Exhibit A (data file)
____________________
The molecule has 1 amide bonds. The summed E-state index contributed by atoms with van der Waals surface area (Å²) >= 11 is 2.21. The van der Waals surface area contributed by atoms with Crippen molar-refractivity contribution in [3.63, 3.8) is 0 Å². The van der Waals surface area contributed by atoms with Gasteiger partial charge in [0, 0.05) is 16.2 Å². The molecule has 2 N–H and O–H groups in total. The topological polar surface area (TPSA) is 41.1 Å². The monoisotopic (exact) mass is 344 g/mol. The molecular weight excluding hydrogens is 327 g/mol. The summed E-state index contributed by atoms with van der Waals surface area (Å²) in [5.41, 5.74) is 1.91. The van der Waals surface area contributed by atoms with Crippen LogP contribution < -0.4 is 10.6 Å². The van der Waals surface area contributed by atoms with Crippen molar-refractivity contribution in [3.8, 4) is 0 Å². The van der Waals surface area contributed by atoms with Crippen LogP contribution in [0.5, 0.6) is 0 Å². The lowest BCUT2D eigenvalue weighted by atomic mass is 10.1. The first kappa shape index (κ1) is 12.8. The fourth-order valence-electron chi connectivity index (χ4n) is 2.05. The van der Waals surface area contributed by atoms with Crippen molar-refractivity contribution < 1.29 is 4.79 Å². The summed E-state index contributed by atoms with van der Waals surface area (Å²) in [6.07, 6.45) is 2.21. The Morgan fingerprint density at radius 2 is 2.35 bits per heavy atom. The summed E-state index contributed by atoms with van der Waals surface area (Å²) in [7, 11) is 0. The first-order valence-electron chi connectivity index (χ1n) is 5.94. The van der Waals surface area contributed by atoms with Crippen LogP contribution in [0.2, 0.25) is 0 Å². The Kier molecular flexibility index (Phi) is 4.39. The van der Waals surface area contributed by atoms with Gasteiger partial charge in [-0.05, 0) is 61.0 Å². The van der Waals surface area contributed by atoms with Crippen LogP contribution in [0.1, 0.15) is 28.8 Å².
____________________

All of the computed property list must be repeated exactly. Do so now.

The molecule has 1 amide bonds. The summed E-state index contributed by atoms with van der Waals surface area (Å²) >= 11 is 2.21. The van der Waals surface area contributed by atoms with Crippen molar-refractivity contribution in [3.63, 3.8) is 0 Å². The van der Waals surface area contributed by atoms with Gasteiger partial charge in [0, 0.05) is 16.2 Å². The molecule has 2 N–H and O–H groups in total. The topological polar surface area (TPSA) is 41.1 Å². The monoisotopic (exact) mass is 344 g/mol. The molecular weight excluding hydrogens is 327 g/mol. The summed E-state index contributed by atoms with van der Waals surface area (Å²) in [5.41, 5.74) is 1.91. The van der Waals surface area contributed by atoms with Crippen LogP contribution < -0.4 is 10.6 Å². The van der Waals surface area contributed by atoms with Crippen molar-refractivity contribution in [3.8, 4) is 0 Å². The van der Waals surface area contributed by atoms with Crippen LogP contribution in [0.5, 0.6) is 0 Å². The lowest BCUT2D eigenvalue weighted by atomic mass is 10.1. The first kappa shape index (κ1) is 12.8. The fourth-order valence-electron chi connectivity index (χ4n) is 2.05. The van der Waals surface area contributed by atoms with Crippen molar-refractivity contribution < 1.29 is 4.79 Å². The summed E-state index contributed by atoms with van der Waals surface area (Å²) in [6.07, 6.45) is 2.21. The Morgan fingerprint density at radius 2 is 2.35 bits per heavy atom. The summed E-state index contributed by atoms with van der Waals surface area (Å²) in [7, 11) is 0. The first-order valence-electron chi connectivity index (χ1n) is 5.94. The van der Waals surface area contributed by atoms with Crippen LogP contribution in [0.2, 0.25) is 0 Å². The Kier molecular flexibility index (Phi) is 4.39. The van der Waals surface area contributed by atoms with Gasteiger partial charge in [-0.05, 0) is 61.0 Å². The van der Waals surface area contributed by atoms with Crippen LogP contribution in [0.1, 0.15) is 28.8 Å².